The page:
The tradition started off only with locals and got bigger every year. Nowadays, it attracts thousands of spectators but remains only a semi-official event, due to its abysmal injury record. It doesn’t take long before runners lose their footing and start rolling down the hill. As an added bonus, this year, the hill was muddy and slippery due to heavy rain. Almost nobody reaches the bottom without at least a few scrapes and bruises.

Anderson, a soldier with 1 Rifles infantry regiment, paid the cost to take home the record. Over the years, he’s suffered a broken ankle, bruised kidneys, and a concussion. He tore his left calf in the very race that won him the world record.[9] Anderson declared himself “happy” and with nothing left to prove, although he didn’t specify if this means he is retiring from cheese-rolling competition.

1 Will Sex On Mars Lead To New Species?


Sooner or later, humans will colonize another planet. Mars seems to be the most likely candidate. However, this prospect brings with it a huge number of challenges that we will need to overcome if people are to live, sleep, eat, and breed on other planets.

A new paper that deals with that last concept was published in the journal Futures. It examines the social and biological obstacles of human reproduction on Mars. It is an absolute necessity for any long-term colonization project, yet, at the moment, we’re not even sure if it is possible.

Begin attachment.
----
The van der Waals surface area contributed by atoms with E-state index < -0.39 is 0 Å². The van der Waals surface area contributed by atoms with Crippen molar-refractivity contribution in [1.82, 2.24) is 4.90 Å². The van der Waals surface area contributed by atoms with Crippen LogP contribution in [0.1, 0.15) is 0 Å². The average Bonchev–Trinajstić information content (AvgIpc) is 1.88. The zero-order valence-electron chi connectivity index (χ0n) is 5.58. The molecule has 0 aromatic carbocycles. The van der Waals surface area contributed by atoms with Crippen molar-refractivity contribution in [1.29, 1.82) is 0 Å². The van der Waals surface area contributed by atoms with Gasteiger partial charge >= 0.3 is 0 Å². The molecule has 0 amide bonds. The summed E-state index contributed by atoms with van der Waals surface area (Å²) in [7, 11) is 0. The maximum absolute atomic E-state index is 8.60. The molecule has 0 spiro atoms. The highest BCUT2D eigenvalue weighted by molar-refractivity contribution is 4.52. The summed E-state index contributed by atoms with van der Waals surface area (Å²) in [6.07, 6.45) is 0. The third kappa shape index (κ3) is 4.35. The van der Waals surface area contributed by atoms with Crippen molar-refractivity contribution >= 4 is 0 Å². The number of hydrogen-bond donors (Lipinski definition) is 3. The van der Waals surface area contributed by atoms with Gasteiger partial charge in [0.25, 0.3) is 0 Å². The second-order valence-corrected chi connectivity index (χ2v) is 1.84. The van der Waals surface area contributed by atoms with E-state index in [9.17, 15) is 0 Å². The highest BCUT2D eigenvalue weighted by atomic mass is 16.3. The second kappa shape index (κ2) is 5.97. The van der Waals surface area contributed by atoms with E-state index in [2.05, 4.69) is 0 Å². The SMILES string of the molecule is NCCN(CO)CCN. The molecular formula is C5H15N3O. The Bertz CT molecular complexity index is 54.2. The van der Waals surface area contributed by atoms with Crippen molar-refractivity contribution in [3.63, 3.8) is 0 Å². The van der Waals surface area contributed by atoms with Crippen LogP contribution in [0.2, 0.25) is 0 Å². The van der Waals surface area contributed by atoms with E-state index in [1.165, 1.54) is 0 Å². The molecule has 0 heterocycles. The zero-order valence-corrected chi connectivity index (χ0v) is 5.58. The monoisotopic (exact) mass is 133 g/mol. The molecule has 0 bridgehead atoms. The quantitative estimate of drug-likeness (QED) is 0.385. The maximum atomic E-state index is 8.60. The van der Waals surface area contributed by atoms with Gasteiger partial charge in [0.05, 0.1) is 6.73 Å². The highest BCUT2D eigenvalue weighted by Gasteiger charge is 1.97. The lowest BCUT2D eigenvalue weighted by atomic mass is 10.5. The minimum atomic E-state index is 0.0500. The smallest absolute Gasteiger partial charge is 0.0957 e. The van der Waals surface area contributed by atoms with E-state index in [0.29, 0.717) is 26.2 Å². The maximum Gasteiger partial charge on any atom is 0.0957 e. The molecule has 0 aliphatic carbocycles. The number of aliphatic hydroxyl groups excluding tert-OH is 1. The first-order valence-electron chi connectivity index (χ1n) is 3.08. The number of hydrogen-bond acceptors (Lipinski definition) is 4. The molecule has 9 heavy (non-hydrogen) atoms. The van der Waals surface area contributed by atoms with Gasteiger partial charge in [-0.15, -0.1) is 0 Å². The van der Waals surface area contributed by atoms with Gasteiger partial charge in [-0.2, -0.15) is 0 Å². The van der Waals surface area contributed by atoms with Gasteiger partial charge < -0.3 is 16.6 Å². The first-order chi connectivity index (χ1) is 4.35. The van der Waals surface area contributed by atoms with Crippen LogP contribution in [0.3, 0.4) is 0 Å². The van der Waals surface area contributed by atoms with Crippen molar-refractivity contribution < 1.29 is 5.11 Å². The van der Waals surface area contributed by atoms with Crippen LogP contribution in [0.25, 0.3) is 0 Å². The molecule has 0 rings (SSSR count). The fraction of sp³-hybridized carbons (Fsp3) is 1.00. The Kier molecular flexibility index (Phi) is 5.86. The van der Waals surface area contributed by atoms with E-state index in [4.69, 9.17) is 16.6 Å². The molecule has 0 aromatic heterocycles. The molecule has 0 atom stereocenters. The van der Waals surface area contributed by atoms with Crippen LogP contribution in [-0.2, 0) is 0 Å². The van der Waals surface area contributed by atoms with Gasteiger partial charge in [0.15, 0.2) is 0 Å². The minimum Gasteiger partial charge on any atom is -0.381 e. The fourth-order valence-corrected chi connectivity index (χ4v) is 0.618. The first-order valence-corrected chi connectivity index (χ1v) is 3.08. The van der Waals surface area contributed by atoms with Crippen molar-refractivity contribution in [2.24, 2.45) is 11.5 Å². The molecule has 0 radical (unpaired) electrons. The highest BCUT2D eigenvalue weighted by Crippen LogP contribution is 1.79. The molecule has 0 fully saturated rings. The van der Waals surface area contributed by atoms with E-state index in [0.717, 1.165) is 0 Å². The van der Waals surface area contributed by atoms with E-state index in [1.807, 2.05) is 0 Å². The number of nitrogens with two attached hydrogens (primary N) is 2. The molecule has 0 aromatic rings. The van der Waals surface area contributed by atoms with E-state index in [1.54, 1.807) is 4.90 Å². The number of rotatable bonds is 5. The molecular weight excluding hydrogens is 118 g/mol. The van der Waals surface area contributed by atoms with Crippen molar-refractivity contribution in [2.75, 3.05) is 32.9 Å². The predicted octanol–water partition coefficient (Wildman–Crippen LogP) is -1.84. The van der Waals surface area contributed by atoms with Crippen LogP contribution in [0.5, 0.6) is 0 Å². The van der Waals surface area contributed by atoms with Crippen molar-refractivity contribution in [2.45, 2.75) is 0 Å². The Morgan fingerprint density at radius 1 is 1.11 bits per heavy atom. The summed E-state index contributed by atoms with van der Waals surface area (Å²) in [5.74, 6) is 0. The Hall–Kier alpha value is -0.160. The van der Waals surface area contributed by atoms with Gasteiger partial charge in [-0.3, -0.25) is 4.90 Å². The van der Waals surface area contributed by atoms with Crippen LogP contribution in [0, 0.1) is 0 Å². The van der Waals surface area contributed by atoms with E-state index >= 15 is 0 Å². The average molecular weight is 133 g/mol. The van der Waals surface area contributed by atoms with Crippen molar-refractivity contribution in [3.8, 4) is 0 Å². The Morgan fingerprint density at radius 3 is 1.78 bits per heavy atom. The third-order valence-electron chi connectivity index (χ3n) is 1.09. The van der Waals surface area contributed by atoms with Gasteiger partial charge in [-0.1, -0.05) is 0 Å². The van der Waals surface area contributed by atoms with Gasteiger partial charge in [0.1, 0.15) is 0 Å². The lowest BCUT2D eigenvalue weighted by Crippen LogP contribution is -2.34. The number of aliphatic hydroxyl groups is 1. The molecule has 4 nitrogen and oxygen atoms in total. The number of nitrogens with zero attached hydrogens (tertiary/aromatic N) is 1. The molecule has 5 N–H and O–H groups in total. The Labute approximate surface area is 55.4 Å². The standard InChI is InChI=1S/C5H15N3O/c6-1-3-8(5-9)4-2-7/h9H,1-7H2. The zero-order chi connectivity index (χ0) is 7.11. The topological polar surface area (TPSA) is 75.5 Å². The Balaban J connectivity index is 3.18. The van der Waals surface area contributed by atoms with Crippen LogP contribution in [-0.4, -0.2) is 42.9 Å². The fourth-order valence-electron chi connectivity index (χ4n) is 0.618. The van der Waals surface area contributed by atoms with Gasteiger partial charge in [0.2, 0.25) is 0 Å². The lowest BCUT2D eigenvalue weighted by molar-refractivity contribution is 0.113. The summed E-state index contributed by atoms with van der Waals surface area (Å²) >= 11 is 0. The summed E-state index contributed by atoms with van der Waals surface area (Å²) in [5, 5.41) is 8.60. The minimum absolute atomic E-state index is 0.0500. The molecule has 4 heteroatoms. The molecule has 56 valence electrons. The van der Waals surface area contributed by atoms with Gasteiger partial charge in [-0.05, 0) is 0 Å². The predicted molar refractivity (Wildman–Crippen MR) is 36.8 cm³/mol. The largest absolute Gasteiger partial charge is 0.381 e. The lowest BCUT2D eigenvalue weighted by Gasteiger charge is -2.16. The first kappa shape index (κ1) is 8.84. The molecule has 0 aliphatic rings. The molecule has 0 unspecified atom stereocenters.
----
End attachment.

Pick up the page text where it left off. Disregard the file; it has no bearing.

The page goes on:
We already know that prolonged periods of time spent in space can cause multiple health problems to adults in peak physical condition—loss of bone density and muscle, vision impairment, and even changes to the physical shape of the brain. We don’t know if a fetus or a newborn could survive in a microgravity environment.

Ethics might have to take a backseat, as the study suggests gene editing might be the optimal way to give Mars babies their best chance of survival. However, this raises an interesting concern. As more and more generations are changed to better suit the Red Planet’s environment, they become less adapted to life on Earth. Eventually, this would distinguish Martians from Earthlings enough that they would be considered different species.[10]

 

Read more offbeat stories you might have missed from May 26, 2018 and May 19, 2018.